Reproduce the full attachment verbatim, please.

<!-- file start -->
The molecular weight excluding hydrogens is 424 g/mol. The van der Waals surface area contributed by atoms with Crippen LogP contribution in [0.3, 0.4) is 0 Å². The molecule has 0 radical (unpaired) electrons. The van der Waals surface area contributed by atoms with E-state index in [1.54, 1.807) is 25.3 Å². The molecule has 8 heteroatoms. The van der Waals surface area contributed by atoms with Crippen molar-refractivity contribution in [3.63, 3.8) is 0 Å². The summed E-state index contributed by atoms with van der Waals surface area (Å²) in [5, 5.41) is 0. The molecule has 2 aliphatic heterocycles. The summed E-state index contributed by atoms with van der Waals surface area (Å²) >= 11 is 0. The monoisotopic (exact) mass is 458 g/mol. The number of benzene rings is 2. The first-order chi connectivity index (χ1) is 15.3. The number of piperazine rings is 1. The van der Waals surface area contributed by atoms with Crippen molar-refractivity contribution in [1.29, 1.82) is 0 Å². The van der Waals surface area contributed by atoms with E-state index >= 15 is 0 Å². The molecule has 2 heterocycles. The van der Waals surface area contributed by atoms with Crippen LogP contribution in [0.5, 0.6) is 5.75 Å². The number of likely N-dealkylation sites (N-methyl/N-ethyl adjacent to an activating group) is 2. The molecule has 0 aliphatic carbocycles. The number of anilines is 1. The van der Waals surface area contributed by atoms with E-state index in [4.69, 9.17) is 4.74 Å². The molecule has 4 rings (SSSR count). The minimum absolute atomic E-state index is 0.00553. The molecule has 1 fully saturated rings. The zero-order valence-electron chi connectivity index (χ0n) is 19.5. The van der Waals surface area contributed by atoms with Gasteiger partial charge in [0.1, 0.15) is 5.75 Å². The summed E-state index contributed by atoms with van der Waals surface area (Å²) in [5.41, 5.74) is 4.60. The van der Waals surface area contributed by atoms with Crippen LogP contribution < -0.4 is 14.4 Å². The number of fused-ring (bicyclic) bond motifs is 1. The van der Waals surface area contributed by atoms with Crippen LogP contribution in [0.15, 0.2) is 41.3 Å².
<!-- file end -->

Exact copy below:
The molecular weight excluding hydrogens is 424 g/mol. The van der Waals surface area contributed by atoms with Crippen LogP contribution in [0.3, 0.4) is 0 Å². The molecule has 0 radical (unpaired) electrons. The van der Waals surface area contributed by atoms with E-state index in [1.54, 1.807) is 25.3 Å². The molecule has 8 heteroatoms. The van der Waals surface area contributed by atoms with Crippen molar-refractivity contribution in [3.63, 3.8) is 0 Å². The summed E-state index contributed by atoms with van der Waals surface area (Å²) in [5, 5.41) is 0. The molecule has 2 aliphatic heterocycles. The summed E-state index contributed by atoms with van der Waals surface area (Å²) >= 11 is 0. The monoisotopic (exact) mass is 458 g/mol. The number of benzene rings is 2. The first-order chi connectivity index (χ1) is 15.3. The number of piperazine rings is 1. The van der Waals surface area contributed by atoms with Crippen molar-refractivity contribution in [1.29, 1.82) is 0 Å². The van der Waals surface area contributed by atoms with E-state index >= 15 is 0 Å². The molecule has 2 heterocycles. The van der Waals surface area contributed by atoms with Crippen LogP contribution in [0.5, 0.6) is 5.75 Å². The number of likely N-dealkylation sites (N-methyl/N-ethyl adjacent to an activating group) is 2. The molecule has 0 aliphatic carbocycles. The number of anilines is 1. The van der Waals surface area contributed by atoms with E-state index in [4.69, 9.17) is 4.74 Å². The molecule has 4 rings (SSSR count). The minimum absolute atomic E-state index is 0.00553. The molecule has 1 fully saturated rings. The zero-order valence-electron chi connectivity index (χ0n) is 19.5. The van der Waals surface area contributed by atoms with Gasteiger partial charge in [0.1, 0.15) is 5.75 Å². The summed E-state index contributed by atoms with van der Waals surface area (Å²) in [5.41, 5.74) is 4.60. The van der Waals surface area contributed by atoms with Crippen LogP contribution < -0.4 is 14.4 Å². The number of fused-ring (bicyclic) bond motifs is 1. The van der Waals surface area contributed by atoms with Crippen LogP contribution in [0.15, 0.2) is 41.3 Å².